After that, especially when you’re in the realm of a pandemic, there are some serious social ramifications on top of that.
The country, and indeed the world, has been on a two-year reckoning with the intersection of health and society, at a scale never experienced previously in the era of globalisation. It’s undoubtedly a shock to the system. But it’s not an assault on the freedom of those used to seemingly no limits on their activities. It’s a way of ultimately protecting those freedoms through socially sanctioned restrictions and curbs. Crucially, in Australia, the sanctions are largely agreed through the processes of the democracy that underpin them.
Yes, governments will abuse, ignore, override. That’s on a good day! But, seriously, in most jurisdictions, governments have been restrained in their decision making by the will of the people.
So, while the move away from the 5 February opening was a shock to Western Australians, it was unlikely to last for an extended period of time.
Our own doctor survey found an even split between those who supported the Government’s decision, and those who didn’t.
But there was a clear sentiment in that survey that there should be a new date set, a message the AMA (WA) has prosecuted ever since. Moreover, we’ve continually called for social restrictions that would curb the peak of the Omicron outbreak. Some media proponents have been particularly aggrieved at the figures we’ve suggested, and the modelling we’ve used.
However, in the absence of the Government providing theirs, I simply used modelling from South Australia to make predictions about likely outcomes here.
Just as things moved from vague rhetoric to vague but more targeted rhetoric, to an outright assault in Ukraine on Thursday, it’s hard to take in how quickly things have changed for Western Australians in the last few days.
On Thursday 17 February, WA moved to Amber Alert in its COVID-19 System Response. It led to new settings for healthcare workers, with greater levels of protections. With cases mounting steadily, we supported that change.
The very next day, the Government announced full border opening from 3 March. Crucially, a range of social measures was announced, starting 21 February. While they didn’t go quite as far as the South Australian restrictions I had referenced, the AMA (WA) supported them. This was taking into account the higher levels of vaccination achieved in the intervening period, and predictions on the bolstering of those numbers by the time of opening.
Then, on Tuesday 22 February, the Government released its own modelling. Importantly, it corroborated the predictions we’d made, with the 10,000 symptomatic cases at the peak similar to the 9000 cases we’d factored in. Clearly, and unfortunately, there will likely be scores of people in ICU, experiencing very difficult conditions, and some will die.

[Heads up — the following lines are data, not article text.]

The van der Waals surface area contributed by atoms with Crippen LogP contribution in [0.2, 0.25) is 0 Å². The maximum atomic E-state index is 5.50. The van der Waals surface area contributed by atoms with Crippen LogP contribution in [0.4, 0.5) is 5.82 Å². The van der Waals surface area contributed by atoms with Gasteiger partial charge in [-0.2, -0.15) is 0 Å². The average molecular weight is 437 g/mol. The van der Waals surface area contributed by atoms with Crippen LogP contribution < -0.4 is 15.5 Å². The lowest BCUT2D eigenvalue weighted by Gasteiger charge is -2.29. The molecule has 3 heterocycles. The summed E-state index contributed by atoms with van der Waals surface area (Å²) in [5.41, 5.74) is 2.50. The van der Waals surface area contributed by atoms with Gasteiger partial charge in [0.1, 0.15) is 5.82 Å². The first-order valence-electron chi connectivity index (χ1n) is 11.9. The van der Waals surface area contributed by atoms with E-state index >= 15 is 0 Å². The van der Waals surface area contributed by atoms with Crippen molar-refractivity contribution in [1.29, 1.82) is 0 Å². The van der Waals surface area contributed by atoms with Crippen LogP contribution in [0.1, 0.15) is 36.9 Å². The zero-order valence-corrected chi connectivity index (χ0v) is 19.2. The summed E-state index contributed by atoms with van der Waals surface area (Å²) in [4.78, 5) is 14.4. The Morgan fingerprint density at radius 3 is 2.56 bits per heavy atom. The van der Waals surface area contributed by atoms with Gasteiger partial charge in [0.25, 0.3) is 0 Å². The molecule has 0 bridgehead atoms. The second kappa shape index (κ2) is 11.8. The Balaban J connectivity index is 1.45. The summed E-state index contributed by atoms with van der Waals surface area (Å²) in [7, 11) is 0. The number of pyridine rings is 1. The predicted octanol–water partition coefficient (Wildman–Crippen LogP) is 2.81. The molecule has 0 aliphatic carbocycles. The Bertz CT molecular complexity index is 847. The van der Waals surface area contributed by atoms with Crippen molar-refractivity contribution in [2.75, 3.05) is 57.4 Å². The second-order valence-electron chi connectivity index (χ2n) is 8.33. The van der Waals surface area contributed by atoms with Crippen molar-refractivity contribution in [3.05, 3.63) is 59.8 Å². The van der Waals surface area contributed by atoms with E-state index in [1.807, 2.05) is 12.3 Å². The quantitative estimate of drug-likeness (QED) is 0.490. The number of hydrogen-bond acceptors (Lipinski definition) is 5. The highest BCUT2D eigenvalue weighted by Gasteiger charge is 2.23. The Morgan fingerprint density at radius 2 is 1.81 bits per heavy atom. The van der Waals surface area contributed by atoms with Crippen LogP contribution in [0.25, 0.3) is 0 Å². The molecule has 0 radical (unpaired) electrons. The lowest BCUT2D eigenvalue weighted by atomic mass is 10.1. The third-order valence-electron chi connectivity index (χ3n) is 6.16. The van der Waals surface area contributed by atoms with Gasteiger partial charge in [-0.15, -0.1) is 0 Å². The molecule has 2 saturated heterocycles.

But we are nevertheless of the opinion that the health system can cope, and deaths minimised, given the social restrictions playing their part in flattening the curve.
The reality of all this was brought into sharp focus, with daily cases rising from 252 reported on Tuesday to 645 on Wednesday 23 February, and topping the 1,000 mark in Friday’s reporting. With the numbers quickly rising, we are particularly keen to ensure vulnerable cohorts are not left behind, as the need for vaccination becomes more acute approaching the full border opening.
We’re calling on those caring for loved ones in aged care to ensure they have their vaccinations, including boosters, wherever practicable. With Omicron, the booster means there is a 75 per cent chance you will have asymptomatic disease. That’s a crucial buffer to give our elderly the greatest protection possible.
The Government can clearly do a lot better for those in our prison system too. Just because they are ‘on the outer’ and therefore put ‘inside’, it doesn’t mean their health needs should be neglected. Shocking statistics have revealed many children in the prison system are completely unvaccinated, and booster levels throughout the system are woefully inadequate. It leaves them, and inevitably the rest of society, vulnerable, should outbreaks take hold in prisons.
Then there’s our 5–11-year-olds, whose vaccinations are not tracking at the levels they should be. Parents should be encouraged to ensure that children are fully protected by the time the borders come down, and preferably as soon as possible, given the way Omicron is taking off.
We’ve long had concerns about our remote Aboriginal communities, and advocated for their protection, and a focus on vaccination. A COVID-19 outbreak was reported in Bidyadanga on 24 February, and other communities are facing challenges. We understand the Kimberley Aboriginal Medical Service has acted promptly to deal with the Bidyadanga outbreak. However, the protection of our remote communities will require vigilance and focus, and we wish those communities and their healthcare workers well.
Look, call the pandemic what you like: a war, a military operation, an unprecedented conflict. It’s a free country. But even with WA’s ‘border conflict’, don’t confuse missiles raining down on non-combatants and taking out key infrastructure with some health orders, social restrictions, or even closing borders to prevent disease entering. We’re all on the same side here, and even the few who are highly opposed to the impositions required by a pandemic need to have their concerns taken into account.
If the modelling holds, and the hospital system doesn’t cave, it’s fair to call this a significant health victory achieved with the best interests of Western Australians at the forefront. Meanwhile, keep the people of Ukraine and Russia in your thoughts. A regional conflict, slipping into a European conflict, seeping into global warfare is a pandemic we can surely do without.